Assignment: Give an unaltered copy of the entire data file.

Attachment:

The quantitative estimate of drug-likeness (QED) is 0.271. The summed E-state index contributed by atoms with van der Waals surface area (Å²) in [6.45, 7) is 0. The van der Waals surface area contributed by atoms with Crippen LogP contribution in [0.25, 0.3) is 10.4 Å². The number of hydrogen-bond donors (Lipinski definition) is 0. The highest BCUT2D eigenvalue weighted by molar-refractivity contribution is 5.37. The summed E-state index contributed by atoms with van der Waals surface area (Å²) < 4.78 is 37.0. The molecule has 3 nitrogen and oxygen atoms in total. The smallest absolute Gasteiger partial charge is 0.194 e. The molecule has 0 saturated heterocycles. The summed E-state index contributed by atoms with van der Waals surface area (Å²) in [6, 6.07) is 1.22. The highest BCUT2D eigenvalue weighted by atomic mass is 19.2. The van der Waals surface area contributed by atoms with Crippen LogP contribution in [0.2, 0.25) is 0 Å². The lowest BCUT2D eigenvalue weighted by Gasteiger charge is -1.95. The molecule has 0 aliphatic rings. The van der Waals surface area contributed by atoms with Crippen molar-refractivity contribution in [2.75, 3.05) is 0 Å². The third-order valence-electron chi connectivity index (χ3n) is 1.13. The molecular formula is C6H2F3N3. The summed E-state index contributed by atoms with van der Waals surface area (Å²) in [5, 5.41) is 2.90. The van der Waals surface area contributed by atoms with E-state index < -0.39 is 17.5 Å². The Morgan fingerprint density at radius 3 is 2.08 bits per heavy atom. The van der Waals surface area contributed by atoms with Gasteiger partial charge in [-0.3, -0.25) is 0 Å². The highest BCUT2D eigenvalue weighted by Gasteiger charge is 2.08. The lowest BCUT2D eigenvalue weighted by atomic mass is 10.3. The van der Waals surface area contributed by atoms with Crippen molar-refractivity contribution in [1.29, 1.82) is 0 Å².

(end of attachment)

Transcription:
The quantitative estimate of drug-likeness (QED) is 0.271. The summed E-state index contributed by atoms with van der Waals surface area (Å²) in [6.45, 7) is 0. The van der Waals surface area contributed by atoms with Crippen LogP contribution in [0.25, 0.3) is 10.4 Å². The number of hydrogen-bond donors (Lipinski definition) is 0. The highest BCUT2D eigenvalue weighted by molar-refractivity contribution is 5.37. The summed E-state index contributed by atoms with van der Waals surface area (Å²) < 4.78 is 37.0. The molecule has 3 nitrogen and oxygen atoms in total. The smallest absolute Gasteiger partial charge is 0.194 e. The molecule has 0 saturated heterocycles. The summed E-state index contributed by atoms with van der Waals surface area (Å²) in [6, 6.07) is 1.22. The highest BCUT2D eigenvalue weighted by atomic mass is 19.2. The van der Waals surface area contributed by atoms with Crippen LogP contribution in [0.2, 0.25) is 0 Å². The lowest BCUT2D eigenvalue weighted by Gasteiger charge is -1.95. The molecule has 0 aliphatic rings. The van der Waals surface area contributed by atoms with Crippen molar-refractivity contribution in [2.75, 3.05) is 0 Å². The third-order valence-electron chi connectivity index (χ3n) is 1.13. The molecular formula is C6H2F3N3. The summed E-state index contributed by atoms with van der Waals surface area (Å²) in [5, 5.41) is 2.90. The van der Waals surface area contributed by atoms with E-state index < -0.39 is 17.5 Å². The Morgan fingerprint density at radius 3 is 2.08 bits per heavy atom. The van der Waals surface area contributed by atoms with Gasteiger partial charge in [-0.3, -0.25) is 0 Å². The highest BCUT2D eigenvalue weighted by Gasteiger charge is 2.08. The lowest BCUT2D eigenvalue weighted by atomic mass is 10.3. The van der Waals surface area contributed by atoms with Crippen molar-refractivity contribution in [1.29, 1.82) is 0 Å².